It's hard to say what my overall favorite era of music is because it really depends on what genre. Classical is another genre I'm heavily involved in, and my favorite period of classical music is the Romantic period, which includes composers such as Wagner, Debussy, Rachmaninoff, Tchaikovsky, Bruckner, Strauss, and Mahler. However, I also really like the Baroque (particularly Vivaldi), and earlier (such as Gabrieli and Josquin des Prez). Josquin, who lived from the late 15th to early 16th centuries, wrote achingly beautiful sacred music, including a moment in one of his masses that I believe to be the best moment in all of Western music.

If we're talking rock, my favorite era would be the '70s and '80s. Lots of good stuff happening of course, but particularly prog rock and my favorite band (the Alan Parsons Project) were around then so that's the main draw for me.

There does happen to be stuff from the 21st century that I like, though. Eurobeat is a guilty pleasure of mine and I love it to death (definitely my favorite "pop" genre and one of my favorite genres full stop), and I also very much enjoy early 2000s trance. Finally, contemporary film and video game soundtracks make up a large part of what I listen to.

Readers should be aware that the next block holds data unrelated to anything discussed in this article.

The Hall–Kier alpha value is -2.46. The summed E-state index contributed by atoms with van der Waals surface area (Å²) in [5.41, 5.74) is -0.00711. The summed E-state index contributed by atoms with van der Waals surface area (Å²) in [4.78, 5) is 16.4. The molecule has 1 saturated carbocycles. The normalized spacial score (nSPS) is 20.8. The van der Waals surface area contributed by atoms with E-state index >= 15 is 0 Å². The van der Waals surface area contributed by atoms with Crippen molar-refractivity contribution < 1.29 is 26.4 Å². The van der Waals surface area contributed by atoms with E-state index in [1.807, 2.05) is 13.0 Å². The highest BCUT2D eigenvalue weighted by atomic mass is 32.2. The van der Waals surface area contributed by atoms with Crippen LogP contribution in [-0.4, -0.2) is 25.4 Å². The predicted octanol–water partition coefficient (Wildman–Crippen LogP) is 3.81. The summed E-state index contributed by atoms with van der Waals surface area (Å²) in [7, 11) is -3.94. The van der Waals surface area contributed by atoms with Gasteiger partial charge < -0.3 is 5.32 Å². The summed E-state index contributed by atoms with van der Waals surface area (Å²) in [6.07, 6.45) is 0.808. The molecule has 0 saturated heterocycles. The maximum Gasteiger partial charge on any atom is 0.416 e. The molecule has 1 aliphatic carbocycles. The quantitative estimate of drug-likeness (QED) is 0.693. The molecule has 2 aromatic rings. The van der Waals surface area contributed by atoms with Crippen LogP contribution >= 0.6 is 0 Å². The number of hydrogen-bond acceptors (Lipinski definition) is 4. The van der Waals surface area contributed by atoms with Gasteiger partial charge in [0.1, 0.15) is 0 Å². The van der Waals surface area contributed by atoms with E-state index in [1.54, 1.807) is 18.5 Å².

Sorry for the long post, but...you got me talking about music. :P I might throw together a Spotify playlist eventually.
 

dylansan

Premium
4,827
United States
Massachusetts
GTP_dylansan
MINICOOPER120
@Driving Park

I share your opinions in a lot of aspects. I have trouble enjoying some bebop because I just can't follow it. The best songs for me are the ones I can sing or hum along to, and bebop can just be too unstructured sometimes.

As far as latin jazz, though it may not be quite the same, I'm a huge fan of Deodato, Roy Ayers, and Satnana, as well as some older, more basic Latin musicians like Tito Puente. Jazz fusion and all that is good too, though I'm not always sure what to think of when I hear these genres.